|117AC||Philosophy of Race, Ethnicity, and Citizenship||Kolodny||MWF 11-12||LeConte 3|
This course explores philosophical questions of race, ethnicity, and citizenship, with special attention to the experiences of African Americans, Asian Americans, Latino Americans, and indigenous peoples of the United States. Topics include the meaning of “race,” “ethnicity,” and “citizenship,” border control and immigration, reparations for past wrongs, discrimination and affirmative action, civic obligation and group solidarity, and the right to vote.
We define ourselves, or are defined by others, as members of social groups: for example, as a U.S. citizen, as Latina, as African American, as Yurok, as sansei, and so on. Needless to say, our real or perceived membership in these groups affects what we can expect of others and what they expect of us.
• If you are a U.S. citizen, then you may stay within the U.S. as long as you like, you may vote in a variety of elections, but you will be required to pay tax on foreign income. The same will go for your children. If you are not a U.S. citizen, then you may be deported for a crime, you may not vote in most elections, but you will not be required to pay tax on foreign income. The same will go for your children, unless you happen to give birth to them in a U.S. hospital.
• If you were of Japanese descent, living on the West Coast during the Second World War, then you were most likely confined in an internment camp. If you survived until 1988, then you were sent an apology and $20,000 from the federal government.
• In Plessy v. Ferguson, the US Supreme Court decided, roughly, that the State of Louisiana could count the fact that you had an ancestor who would today be described as “African American” as a (decisive) reason to keep you from sitting in certain railway cars. In Regents of the University of California v. Bakke, the US Supreme Court permitted, roughly, the State of California to count the fact that you were African American as a (partial) reason to admit you to medical school.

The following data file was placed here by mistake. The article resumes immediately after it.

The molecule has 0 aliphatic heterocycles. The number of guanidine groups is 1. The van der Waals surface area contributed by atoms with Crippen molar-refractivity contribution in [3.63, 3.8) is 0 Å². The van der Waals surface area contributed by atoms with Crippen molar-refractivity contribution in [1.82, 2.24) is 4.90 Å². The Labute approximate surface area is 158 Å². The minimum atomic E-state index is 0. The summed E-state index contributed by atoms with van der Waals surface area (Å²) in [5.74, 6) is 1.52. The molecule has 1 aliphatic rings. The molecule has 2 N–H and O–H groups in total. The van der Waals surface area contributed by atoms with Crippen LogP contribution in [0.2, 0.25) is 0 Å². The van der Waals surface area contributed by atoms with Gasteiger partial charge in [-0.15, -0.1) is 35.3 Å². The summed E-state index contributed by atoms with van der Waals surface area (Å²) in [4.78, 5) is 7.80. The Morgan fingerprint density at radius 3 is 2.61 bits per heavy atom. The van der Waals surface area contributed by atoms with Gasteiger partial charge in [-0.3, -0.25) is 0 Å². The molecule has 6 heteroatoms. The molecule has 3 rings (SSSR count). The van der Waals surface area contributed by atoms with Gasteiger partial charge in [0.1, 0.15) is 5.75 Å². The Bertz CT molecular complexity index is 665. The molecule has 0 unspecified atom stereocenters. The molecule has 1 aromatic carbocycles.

• If you are Latino/a, living in certain neighborhoods, then you may find other Latinos/as offering to drive you to the polls on Election Day, when they wouldn’t if you were Anglo, living in another neighborhood. If, on the way, they find out that you can’t speak Spanish, or you support Donald Trump, they may ask you to explain yourself, in a way they wouldn’t if you were Anglo, living in another neighborhood.
This course is not about the fact, important though it is, that our real or perceived membership in such groups affects what others do to us and what they expect us to do for them. Instead, this course asks when and why, if ever, our real or perceived group membership ought morally to affect what others do to us and what they expect us to do for them.
We will begin discussion of each topic with stage-setting readings, drawn from law and history, to help us to understand the real-world, and distinctively American, contexts in which these moral questions have arisen. However, we will approach these topics not as lawyers or historians, but instead as moral philosophers. The focus will be on making precise, deciding among, and ultimately justifying the underlying values and principles that might answer these moral questions.